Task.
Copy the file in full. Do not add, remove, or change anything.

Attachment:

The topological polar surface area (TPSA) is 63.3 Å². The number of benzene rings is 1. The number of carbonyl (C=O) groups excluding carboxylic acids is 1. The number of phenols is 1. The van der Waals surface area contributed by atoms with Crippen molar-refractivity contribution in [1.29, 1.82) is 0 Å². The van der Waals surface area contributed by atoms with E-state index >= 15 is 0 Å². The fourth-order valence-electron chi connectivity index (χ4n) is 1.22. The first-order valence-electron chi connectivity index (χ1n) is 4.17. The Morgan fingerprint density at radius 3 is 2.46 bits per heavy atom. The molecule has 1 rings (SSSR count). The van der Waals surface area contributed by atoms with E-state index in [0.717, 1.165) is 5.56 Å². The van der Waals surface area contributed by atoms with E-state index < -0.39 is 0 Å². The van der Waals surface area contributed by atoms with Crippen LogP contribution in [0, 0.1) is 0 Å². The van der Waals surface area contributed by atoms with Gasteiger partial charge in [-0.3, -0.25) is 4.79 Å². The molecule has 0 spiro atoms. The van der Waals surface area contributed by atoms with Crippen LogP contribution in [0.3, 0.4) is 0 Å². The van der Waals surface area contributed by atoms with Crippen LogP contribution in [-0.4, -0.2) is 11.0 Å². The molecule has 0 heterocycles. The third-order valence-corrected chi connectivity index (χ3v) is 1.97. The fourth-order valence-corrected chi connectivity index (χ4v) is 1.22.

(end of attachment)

The topological polar surface area (TPSA) is 63.3 Å². The number of benzene rings is 1. The number of carbonyl (C=O) groups excluding carboxylic acids is 1. The number of phenols is 1. The van der Waals surface area contributed by atoms with Crippen molar-refractivity contribution in [1.29, 1.82) is 0 Å². The van der Waals surface area contributed by atoms with E-state index >= 15 is 0 Å². The fourth-order valence-electron chi connectivity index (χ4n) is 1.22. The first-order valence-electron chi connectivity index (χ1n) is 4.17. The Morgan fingerprint density at radius 3 is 2.46 bits per heavy atom. The molecule has 1 rings (SSSR count). The van der Waals surface area contributed by atoms with E-state index in [0.717, 1.165) is 5.56 Å². The van der Waals surface area contributed by atoms with E-state index < -0.39 is 0 Å². The van der Waals surface area contributed by atoms with Crippen LogP contribution in [0, 0.1) is 0 Å². The van der Waals surface area contributed by atoms with Gasteiger partial charge in [-0.3, -0.25) is 4.79 Å². The molecule has 0 spiro atoms. The van der Waals surface area contributed by atoms with Crippen LogP contribution in [0.3, 0.4) is 0 Å². The van der Waals surface area contributed by atoms with Crippen LogP contribution in [-0.4, -0.2) is 11.0 Å². The molecule has 0 heterocycles. The third-order valence-corrected chi connectivity index (χ3v) is 1.97. The fourth-order valence-corrected chi connectivity index (χ4v) is 1.22.